As Virginia high school seniors prepare for their upcoming graduations, many have also been navigating the complex system of paying for college. The statewide organization GRASP guides families through this process, with the goal of helping more people access higher education.
The average cost of tuition at Virginia’s public universities is about $10,000 a year. Adding room and board doubles the price. Over a period of four years, it adds up.
“You have to be a really careful consumer when you’re looking at higher education.”
Bettsy Heggie is CEO of the non-profit group GRASP, which assists thousands of students across the state as they plan for college. Heggie says she starts with this important advice: “Consider applying to a variety of schools both public and private, do your research on how much financial aid that school offers and if, when they say are talking about financial aid, they are talking about PLUS loans or grants.”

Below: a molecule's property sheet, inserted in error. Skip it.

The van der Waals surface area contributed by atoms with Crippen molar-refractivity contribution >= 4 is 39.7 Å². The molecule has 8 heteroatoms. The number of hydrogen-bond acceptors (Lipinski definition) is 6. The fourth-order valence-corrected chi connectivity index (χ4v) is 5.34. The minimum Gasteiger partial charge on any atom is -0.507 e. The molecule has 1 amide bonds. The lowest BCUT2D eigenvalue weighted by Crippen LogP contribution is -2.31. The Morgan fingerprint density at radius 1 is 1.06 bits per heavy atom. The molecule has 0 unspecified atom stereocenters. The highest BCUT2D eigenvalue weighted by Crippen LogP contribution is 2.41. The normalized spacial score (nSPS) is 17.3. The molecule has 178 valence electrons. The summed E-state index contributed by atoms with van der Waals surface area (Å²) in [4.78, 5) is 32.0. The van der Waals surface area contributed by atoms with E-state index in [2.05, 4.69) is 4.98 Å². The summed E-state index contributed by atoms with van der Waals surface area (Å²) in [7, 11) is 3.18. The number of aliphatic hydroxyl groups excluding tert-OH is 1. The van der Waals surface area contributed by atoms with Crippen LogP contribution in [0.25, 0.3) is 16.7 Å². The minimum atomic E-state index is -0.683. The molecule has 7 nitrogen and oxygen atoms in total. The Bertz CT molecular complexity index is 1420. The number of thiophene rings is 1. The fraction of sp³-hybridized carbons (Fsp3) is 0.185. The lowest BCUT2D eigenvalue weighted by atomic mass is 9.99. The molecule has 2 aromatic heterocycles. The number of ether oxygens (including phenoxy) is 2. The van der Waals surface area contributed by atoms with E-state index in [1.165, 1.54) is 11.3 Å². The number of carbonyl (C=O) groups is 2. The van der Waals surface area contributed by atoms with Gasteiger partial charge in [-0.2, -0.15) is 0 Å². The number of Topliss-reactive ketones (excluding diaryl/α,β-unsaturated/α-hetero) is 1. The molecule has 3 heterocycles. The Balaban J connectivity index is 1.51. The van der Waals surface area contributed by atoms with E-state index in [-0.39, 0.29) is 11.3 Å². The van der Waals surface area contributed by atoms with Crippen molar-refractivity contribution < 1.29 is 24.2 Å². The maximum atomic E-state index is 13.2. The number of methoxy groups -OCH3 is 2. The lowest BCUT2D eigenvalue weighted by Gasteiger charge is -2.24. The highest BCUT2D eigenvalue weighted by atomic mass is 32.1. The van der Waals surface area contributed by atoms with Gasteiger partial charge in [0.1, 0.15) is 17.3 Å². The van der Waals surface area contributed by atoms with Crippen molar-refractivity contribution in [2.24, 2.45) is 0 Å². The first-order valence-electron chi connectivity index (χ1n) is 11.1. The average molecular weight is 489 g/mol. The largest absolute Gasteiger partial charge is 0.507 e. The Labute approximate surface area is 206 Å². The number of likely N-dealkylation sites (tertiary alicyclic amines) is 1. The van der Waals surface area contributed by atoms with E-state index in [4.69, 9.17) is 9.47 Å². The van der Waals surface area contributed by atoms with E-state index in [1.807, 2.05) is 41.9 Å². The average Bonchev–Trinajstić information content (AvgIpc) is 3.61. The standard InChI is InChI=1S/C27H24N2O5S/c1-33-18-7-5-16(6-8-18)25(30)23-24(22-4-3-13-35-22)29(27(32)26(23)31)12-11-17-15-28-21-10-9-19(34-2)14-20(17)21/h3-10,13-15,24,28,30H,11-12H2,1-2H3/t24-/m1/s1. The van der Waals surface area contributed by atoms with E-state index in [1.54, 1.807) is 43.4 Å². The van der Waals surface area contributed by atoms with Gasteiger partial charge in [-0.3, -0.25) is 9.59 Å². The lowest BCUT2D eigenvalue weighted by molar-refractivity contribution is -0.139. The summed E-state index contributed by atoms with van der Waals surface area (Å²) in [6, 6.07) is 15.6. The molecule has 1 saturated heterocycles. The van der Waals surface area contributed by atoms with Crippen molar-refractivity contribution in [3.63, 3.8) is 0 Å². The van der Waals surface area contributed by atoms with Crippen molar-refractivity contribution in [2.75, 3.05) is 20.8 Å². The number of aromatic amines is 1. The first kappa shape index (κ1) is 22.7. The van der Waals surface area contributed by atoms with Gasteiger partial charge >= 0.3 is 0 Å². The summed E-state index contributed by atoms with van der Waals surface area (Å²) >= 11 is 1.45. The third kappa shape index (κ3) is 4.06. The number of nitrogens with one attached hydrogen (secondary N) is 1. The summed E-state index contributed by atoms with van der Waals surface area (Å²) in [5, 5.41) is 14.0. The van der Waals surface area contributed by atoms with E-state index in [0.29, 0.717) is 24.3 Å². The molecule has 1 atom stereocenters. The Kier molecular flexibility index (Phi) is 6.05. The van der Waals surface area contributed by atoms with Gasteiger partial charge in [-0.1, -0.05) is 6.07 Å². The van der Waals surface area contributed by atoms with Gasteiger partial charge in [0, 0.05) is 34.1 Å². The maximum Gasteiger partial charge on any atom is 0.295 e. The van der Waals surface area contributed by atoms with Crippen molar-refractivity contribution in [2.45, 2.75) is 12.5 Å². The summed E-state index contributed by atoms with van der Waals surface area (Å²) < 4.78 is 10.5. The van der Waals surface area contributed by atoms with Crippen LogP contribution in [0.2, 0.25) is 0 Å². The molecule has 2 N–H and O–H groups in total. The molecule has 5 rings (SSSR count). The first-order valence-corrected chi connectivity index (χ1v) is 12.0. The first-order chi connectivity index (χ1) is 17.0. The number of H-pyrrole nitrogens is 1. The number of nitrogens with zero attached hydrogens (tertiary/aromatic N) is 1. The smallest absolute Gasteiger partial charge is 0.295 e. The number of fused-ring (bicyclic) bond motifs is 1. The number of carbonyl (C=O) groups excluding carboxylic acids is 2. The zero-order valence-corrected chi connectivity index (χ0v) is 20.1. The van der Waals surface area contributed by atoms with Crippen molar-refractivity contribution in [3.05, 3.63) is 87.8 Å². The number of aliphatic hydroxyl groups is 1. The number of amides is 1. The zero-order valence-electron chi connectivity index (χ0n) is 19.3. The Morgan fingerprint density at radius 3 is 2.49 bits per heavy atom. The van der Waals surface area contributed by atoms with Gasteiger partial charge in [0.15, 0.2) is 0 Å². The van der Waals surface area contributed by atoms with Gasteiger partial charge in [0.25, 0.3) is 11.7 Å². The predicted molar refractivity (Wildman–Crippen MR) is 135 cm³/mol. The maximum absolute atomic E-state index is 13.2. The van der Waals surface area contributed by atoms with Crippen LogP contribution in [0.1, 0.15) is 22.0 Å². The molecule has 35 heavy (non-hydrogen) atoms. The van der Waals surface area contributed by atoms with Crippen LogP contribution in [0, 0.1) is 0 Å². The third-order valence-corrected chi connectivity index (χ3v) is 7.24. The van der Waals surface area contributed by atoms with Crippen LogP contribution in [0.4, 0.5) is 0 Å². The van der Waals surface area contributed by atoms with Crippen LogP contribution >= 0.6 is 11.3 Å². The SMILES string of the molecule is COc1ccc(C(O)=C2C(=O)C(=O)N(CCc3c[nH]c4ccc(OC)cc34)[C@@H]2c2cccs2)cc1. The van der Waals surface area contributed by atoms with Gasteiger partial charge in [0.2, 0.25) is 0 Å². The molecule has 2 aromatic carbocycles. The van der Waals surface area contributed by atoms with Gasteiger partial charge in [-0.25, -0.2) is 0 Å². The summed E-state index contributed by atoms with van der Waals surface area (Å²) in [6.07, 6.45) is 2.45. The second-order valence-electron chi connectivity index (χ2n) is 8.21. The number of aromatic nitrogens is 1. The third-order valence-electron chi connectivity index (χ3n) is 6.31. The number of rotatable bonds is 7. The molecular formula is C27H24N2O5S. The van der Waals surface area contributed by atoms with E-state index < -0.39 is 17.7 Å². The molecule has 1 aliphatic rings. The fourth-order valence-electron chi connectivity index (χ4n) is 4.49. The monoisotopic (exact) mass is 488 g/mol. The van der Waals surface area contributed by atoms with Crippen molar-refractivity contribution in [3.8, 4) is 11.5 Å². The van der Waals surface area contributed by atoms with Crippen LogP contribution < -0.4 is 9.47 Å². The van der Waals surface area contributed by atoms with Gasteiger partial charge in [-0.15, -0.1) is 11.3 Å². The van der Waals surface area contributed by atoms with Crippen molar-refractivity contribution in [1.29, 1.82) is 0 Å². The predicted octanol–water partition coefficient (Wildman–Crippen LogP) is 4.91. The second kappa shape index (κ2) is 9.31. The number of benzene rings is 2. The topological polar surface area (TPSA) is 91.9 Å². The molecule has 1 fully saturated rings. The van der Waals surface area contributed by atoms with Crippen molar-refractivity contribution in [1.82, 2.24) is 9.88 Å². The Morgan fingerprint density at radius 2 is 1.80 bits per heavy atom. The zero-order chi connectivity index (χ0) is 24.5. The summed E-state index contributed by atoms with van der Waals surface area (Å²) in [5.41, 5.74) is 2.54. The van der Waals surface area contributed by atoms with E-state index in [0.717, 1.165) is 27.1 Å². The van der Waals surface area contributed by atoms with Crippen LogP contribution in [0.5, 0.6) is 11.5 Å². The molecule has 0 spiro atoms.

Heggie says some schools, including those with large endowments, are more generous when it comes to grants and scholarships. She suggests scheduling separate meetings with both the financial aid and admissions offices to ask questions like these: “If I do the honors program, is there more grant money available to me. What is deadline for honors program? Perhaps it’s different than the standard deadline. Is there a scholarship form I need to complete?”
Working in 70 schools across the state, the organization did one-on-one advising with more than 6,000 students last year. GRASP also awards scholarships between $500 and $2000 to help students purchase books, computers and other costs not covered by financial aid.